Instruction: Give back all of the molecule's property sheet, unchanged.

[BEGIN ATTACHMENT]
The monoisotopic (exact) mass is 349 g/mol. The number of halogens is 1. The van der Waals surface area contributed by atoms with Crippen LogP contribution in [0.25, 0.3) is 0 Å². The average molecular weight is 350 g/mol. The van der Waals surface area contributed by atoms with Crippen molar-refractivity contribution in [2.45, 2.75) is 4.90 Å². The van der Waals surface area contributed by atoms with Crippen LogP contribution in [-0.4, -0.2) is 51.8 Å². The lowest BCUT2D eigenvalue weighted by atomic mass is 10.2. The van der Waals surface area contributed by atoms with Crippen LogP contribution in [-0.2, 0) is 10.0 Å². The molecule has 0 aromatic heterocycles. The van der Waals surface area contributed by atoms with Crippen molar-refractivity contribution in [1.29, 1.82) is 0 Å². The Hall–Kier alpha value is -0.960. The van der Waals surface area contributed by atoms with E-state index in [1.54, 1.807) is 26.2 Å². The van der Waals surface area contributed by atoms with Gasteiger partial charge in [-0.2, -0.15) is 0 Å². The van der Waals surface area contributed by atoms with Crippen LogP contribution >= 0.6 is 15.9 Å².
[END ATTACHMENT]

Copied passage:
The monoisotopic (exact) mass is 349 g/mol. The number of halogens is 1. The van der Waals surface area contributed by atoms with Crippen LogP contribution in [0.25, 0.3) is 0 Å². The average molecular weight is 350 g/mol. The van der Waals surface area contributed by atoms with Crippen molar-refractivity contribution in [2.45, 2.75) is 4.90 Å². The van der Waals surface area contributed by atoms with Crippen LogP contribution in [-0.4, -0.2) is 51.8 Å². The lowest BCUT2D eigenvalue weighted by atomic mass is 10.2. The van der Waals surface area contributed by atoms with Crippen LogP contribution in [-0.2, 0) is 10.0 Å². The molecule has 0 aromatic heterocycles. The van der Waals surface area contributed by atoms with Crippen molar-refractivity contribution in [1.29, 1.82) is 0 Å². The Hall–Kier alpha value is -0.960. The van der Waals surface area contributed by atoms with E-state index in [1.54, 1.807) is 26.2 Å². The van der Waals surface area contributed by atoms with Gasteiger partial charge in [-0.2, -0.15) is 0 Å². The van der Waals surface area contributed by atoms with Crippen LogP contribution >= 0.6 is 15.9 Å².